Rare Hair

June 18, 2013

“Do you ever get stuck?”

Julie and I have had a lot of conversations about how different we are. I like video games. She likes long walks. I like action adventure movies. She likes “Jesus Baldwin” movies. She likes Downton Abbey. I like…okay, that one doesn’t count but you get the point.

Yesterday Lydia left for Camp Del-Haven. She is a volunteer counselor this week. I can’t even describe how proud I am of her. She is growing up into an amazing woman of God. I really have no reason to complain. Still, she is a teenager and prone to poor decisions. Last week she decided to color her hair.

Fuchsia Hair

Like I said, “She decided to COLOR her hair.” If you know Lydia at all this won’t surprise you. What none of us stopped to consider was the impact this may (or may not) have on her opportunity to minister to the underprivileged kids at the camp.

As Julie dropped Lydia off at the camp yesterday, they were both hit with the reality of how this extreme change in appearance might be perceived. Like any good mom, Julie became concerned. After she got home she shared her concerns with me. I told her I had not thought about it either. A few minutes later I received a text message from Julie:

“I wish I could stop worrying about Lydia’s hair. Do you ever get ‘stuck’? Grrr”

My response was short:

“Constantly. Just about different stuff.”

Julie and I are different in all kinds of ways. The list I gave above is just the beginning. We are very similar in plenty of other areas, and no area more than our propensity to worry. We don’t generally worry about the same things, but we do worry.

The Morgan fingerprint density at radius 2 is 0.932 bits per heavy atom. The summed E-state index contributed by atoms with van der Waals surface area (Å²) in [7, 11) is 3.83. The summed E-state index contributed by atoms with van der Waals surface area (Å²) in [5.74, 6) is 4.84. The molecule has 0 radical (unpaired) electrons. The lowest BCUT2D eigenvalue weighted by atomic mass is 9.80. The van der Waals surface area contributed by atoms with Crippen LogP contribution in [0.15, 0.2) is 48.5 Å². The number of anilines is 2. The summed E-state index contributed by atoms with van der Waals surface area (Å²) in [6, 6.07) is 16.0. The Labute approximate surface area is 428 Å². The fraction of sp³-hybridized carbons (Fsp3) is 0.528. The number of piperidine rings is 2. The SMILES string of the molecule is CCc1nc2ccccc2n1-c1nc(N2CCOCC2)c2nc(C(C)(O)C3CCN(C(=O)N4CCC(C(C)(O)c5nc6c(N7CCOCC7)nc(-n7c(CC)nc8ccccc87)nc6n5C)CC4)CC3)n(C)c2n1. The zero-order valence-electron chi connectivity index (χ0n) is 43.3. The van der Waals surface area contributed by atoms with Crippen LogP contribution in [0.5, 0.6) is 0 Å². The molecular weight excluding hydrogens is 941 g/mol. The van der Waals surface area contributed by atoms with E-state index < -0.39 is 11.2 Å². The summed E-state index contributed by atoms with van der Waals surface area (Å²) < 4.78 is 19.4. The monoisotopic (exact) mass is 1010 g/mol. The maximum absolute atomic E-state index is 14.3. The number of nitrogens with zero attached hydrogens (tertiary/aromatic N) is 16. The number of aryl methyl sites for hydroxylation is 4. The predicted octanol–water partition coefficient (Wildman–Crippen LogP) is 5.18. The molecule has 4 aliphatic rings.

I don’t worry about what Camp Del-Haven will think of Lydia’s hair, but I do worry about how to pay for her orthodontics. I worry she won’t drive safely. I worry that she spends too much time online. I worry that I’ll make some big mistake that will cause her to stumble in her faith, and turn away from God. I’m afraid to discipline her because I want her to like me all the time. I worry she won’t pick a Godly man to fall in love with.

Do I get stuck? Oh yeah, I get stuck. I get stuck all the time. I don’t have very many answers. Even when I try to give some answers, I’m not very confident in them. I’m really don’t feel very equipped to handle all of this.

I’m just a dad trying to get it right. Julie is just a mom trying to get it right. We both love our kids very much, and sometimes it’s all just hard and a little overwhelming.

Lydia is an amazing young lady. If Camp Del-Haven has the ability to look past outside appearances they will see what we see. For most people it doesn’t take very long to fall in love with Lydia.

Lydia during training last week.

Lydia during training last week.

Proverbs 31:30

Charm is deceitful and beauty is passing,
But a woman who fears the Lord, she shall be praised.

James Dibben


11 responses to Rare Hair

  1. She called today and said “no worries, they didn’t mind her hair and the little girls liked it”.

    She has a group of five little girls from six to eight years old. She is having a blast and called me on her break time. She wants to do another week. I knew she’d have a great time being a counselor. I’m almost sure that her calling in life will include children in one way or another!

    I don’t mind her doing something silly and dyeing her hair. I was just hoping it didn’t go against “dress code”. I guess I worried they would have the same attitude about it that they have at school.

    Love you, James 🙂

  2. Oh and I’m not that big a fan of “Jesus Baldwin” movies just because I watched a couple :p

  3. Daisy Diane Gaumat June 18, 2013 at 4:20 pm